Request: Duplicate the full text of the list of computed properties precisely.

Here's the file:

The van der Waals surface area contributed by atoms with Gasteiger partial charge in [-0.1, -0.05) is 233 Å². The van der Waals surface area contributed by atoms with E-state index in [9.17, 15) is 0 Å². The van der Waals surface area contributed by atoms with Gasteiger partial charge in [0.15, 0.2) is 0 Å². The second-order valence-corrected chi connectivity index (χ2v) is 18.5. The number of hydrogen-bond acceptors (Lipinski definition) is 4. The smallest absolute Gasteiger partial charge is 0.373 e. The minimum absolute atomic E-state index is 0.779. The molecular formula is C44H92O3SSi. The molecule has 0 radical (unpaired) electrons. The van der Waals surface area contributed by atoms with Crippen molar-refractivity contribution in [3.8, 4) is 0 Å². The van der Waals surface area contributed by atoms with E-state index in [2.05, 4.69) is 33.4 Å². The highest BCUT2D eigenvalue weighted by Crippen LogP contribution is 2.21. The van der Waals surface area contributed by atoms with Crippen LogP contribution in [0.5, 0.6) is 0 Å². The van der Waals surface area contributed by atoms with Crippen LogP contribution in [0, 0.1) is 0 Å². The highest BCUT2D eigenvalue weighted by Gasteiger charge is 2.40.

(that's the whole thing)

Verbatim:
The van der Waals surface area contributed by atoms with Gasteiger partial charge in [-0.1, -0.05) is 233 Å². The van der Waals surface area contributed by atoms with E-state index in [9.17, 15) is 0 Å². The van der Waals surface area contributed by atoms with Gasteiger partial charge in [0.15, 0.2) is 0 Å². The second-order valence-corrected chi connectivity index (χ2v) is 18.5. The number of hydrogen-bond acceptors (Lipinski definition) is 4. The smallest absolute Gasteiger partial charge is 0.373 e. The minimum absolute atomic E-state index is 0.779. The molecular formula is C44H92O3SSi. The molecule has 0 radical (unpaired) electrons. The van der Waals surface area contributed by atoms with Crippen molar-refractivity contribution in [3.8, 4) is 0 Å². The van der Waals surface area contributed by atoms with E-state index in [2.05, 4.69) is 33.4 Å². The highest BCUT2D eigenvalue weighted by Crippen LogP contribution is 2.21. The van der Waals surface area contributed by atoms with Crippen LogP contribution in [0.5, 0.6) is 0 Å². The van der Waals surface area contributed by atoms with Crippen LogP contribution in [0, 0.1) is 0 Å². The highest BCUT2D eigenvalue weighted by Gasteiger charge is 2.40.